Bridging the gap – regional economic development

Regional councils and economic development organisations are active in promoting their regions in order to attract investment and to  support their local businesses, through providing information on trends in the economy, technology, personal development and finance.  Regional economic and business conferences are critical in bridging the gap between metropolitan preoccupations and regional realities.

Over the past month I’ve been to, or participated in, three regional and business development conferences.  The first, in Biloela as I wrote about earlier, I was privileged to chair.  The second and largest, was the biennial Investing in our Future conference in Emerald.  Last week, I travelled to Cooktown in Far North Queensland to be a speaker – talking about collaboration – at Council’s Business Conference.

There were some components common to the two more business-oriented (Biloela and Cooktown) conferences.  Certainly raising business owners’ familiarity with how to maximise returns from social media is high on the agenda.  One difficulty with having presenters so well versed in both the marketing and technical aspects is that it’s difficult to pitch the presentation so that a majority of attendees “get it.”  Workshops are probably the best medium for this, larger conferences should be about prompting inquiry, exploration and then signing up for help.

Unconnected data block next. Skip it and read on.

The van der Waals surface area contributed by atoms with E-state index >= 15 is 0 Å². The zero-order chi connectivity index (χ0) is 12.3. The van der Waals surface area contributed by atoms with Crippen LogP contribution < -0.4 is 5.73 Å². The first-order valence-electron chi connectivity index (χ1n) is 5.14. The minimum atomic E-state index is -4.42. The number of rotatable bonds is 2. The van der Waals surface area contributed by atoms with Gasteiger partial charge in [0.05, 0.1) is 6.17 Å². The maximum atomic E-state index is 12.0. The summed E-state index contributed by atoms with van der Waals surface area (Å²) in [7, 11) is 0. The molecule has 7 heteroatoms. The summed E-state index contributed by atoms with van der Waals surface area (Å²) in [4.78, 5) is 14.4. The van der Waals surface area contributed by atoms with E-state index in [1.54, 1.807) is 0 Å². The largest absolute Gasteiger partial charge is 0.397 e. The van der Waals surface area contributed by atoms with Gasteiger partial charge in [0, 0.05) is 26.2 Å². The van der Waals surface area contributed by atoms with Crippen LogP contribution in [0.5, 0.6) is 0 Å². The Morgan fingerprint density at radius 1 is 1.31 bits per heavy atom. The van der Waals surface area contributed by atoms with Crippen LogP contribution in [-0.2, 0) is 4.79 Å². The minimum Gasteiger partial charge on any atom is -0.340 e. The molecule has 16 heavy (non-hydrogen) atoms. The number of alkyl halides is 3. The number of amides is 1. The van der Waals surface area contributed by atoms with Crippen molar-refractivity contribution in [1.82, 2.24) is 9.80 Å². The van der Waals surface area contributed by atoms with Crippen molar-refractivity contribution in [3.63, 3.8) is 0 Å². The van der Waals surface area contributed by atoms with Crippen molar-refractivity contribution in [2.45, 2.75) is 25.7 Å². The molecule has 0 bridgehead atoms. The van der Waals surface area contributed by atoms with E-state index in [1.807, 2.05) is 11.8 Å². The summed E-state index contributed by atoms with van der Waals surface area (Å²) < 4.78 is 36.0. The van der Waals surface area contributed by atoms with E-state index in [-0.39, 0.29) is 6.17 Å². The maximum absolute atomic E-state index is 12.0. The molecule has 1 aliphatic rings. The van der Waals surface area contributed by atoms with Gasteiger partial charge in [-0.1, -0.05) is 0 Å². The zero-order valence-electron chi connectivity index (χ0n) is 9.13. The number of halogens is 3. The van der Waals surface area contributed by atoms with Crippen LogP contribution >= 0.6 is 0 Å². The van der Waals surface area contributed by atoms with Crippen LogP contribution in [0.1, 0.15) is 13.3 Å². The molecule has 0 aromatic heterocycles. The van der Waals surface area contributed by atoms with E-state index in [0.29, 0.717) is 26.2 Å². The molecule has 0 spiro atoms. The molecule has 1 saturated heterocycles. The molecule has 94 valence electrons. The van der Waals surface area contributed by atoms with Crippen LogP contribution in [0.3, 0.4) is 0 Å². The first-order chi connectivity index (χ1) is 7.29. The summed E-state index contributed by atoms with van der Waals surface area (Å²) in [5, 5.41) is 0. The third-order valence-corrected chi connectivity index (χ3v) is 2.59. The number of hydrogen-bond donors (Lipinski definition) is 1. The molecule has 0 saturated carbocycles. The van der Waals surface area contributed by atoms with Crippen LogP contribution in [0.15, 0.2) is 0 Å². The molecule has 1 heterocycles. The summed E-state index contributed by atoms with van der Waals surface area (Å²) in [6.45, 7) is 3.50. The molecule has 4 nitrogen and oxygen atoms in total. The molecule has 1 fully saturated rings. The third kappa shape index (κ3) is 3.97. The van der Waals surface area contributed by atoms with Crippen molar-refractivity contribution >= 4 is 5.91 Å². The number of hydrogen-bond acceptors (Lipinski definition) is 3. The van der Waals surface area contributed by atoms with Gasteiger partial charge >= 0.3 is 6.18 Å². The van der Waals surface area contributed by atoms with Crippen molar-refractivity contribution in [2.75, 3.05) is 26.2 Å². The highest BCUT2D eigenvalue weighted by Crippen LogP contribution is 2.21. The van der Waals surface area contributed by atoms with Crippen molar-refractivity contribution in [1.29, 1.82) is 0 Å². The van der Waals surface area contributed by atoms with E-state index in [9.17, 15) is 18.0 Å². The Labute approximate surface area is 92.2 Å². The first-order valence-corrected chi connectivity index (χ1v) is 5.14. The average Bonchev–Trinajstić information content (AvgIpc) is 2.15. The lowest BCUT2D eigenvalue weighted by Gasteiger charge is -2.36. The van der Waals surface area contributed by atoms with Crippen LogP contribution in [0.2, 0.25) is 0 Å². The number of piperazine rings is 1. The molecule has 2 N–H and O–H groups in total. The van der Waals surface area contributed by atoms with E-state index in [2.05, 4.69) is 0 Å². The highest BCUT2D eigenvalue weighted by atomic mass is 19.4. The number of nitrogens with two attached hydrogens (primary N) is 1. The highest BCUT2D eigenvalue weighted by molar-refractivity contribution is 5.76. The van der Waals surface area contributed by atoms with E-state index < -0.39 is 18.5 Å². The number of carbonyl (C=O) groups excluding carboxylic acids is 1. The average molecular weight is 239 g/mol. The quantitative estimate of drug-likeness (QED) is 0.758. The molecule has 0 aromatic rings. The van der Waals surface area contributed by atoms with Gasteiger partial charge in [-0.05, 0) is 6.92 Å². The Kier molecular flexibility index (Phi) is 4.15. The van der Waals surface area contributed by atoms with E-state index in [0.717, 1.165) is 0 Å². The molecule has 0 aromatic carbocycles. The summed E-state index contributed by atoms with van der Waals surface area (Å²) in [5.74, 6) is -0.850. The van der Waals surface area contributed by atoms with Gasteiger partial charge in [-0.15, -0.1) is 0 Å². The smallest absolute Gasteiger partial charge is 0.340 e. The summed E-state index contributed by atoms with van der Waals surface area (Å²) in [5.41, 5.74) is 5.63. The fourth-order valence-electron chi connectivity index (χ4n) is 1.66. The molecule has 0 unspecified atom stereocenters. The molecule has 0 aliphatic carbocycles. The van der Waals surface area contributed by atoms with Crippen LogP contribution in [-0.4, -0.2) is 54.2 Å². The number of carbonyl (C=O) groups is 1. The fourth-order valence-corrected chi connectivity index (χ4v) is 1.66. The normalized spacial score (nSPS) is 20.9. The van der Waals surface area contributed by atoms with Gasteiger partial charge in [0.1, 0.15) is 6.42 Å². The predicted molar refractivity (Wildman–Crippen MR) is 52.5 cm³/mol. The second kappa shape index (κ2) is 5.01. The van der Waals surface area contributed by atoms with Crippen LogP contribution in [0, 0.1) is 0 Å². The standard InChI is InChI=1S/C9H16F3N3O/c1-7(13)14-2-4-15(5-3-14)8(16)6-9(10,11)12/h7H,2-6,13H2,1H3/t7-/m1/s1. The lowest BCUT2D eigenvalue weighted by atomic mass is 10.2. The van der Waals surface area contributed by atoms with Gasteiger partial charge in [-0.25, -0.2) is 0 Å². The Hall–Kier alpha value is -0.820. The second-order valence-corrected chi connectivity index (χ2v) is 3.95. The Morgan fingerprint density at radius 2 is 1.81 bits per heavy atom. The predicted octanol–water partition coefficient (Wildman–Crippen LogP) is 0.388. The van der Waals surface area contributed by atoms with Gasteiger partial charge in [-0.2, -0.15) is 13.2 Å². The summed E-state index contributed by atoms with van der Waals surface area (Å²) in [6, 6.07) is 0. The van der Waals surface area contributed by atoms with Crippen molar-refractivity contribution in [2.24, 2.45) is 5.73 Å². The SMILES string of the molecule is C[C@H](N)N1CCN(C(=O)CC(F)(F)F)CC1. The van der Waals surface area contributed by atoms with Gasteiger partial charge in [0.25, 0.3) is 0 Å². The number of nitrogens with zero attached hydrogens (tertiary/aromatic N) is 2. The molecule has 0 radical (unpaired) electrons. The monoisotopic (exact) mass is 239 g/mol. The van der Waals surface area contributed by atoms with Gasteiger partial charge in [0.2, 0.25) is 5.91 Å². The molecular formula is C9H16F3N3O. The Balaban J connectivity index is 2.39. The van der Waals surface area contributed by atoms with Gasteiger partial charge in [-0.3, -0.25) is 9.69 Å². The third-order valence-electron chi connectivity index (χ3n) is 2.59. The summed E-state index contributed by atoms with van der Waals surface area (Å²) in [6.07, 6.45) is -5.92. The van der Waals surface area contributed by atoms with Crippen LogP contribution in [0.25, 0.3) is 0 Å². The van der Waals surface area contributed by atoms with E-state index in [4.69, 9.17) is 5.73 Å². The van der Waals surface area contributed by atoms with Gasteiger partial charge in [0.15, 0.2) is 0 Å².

That said, the ubiquity of social media and its rapid evolution – new products, new channels, new algorithms and changing user preferences – makes it hard to remain abreast.

Investing in Our Future stood out for its hands-on approach to investment attraction, to be expected in a more economically developed area with a number of major projects on the list.  There were two speakers with experience in sourcing “non-traditional” (ie non-bank) avenues for project finance, as well as site visits that helped participants to better understand the scope and potential of the projects being showcased.  While the hard work and negotiations go on behind the scenes, the public activity ensures a high degree of transparency of what is being proposed, who is interested and, of course, any unforeseen potential.

The smaller business conferences are also necessary to showcase their councils’ commitment to economic growth and industry diversification in their regions.  A perennial problem is getting small business owners to attend, as sole traders and family owned businesses often cannot spare the time away from their shops or workplaces.

It always amuses me, though, to hear speakers visiting from the city to – as they inevitably do – express joy at visiting and their wonderment at all the activity going on in that region.  I have no doubt it is meant sincerely, although it can sometimes sound a bit condescending.  On face value, it simply reinforces the need for more metropolitan “movers and shakers” to get out of the CBD more often.

Some years ago, while I was in my previous government role, the then Director-General sent a bunch of Brisbane-based staff to my region to see on the  ground what a regional office did.  I introduced them to our local contacts and we visited key investment, industrial and tourism sites. It was to be the first of a series, then it was decided that it looked like a boondoggle and too much of a political risk, so the results weren’t even distributed internally.

Wasted opportunities give me the irrits – we should be creating more, so that the potential of regional Queensland, and Australia, is better understood.

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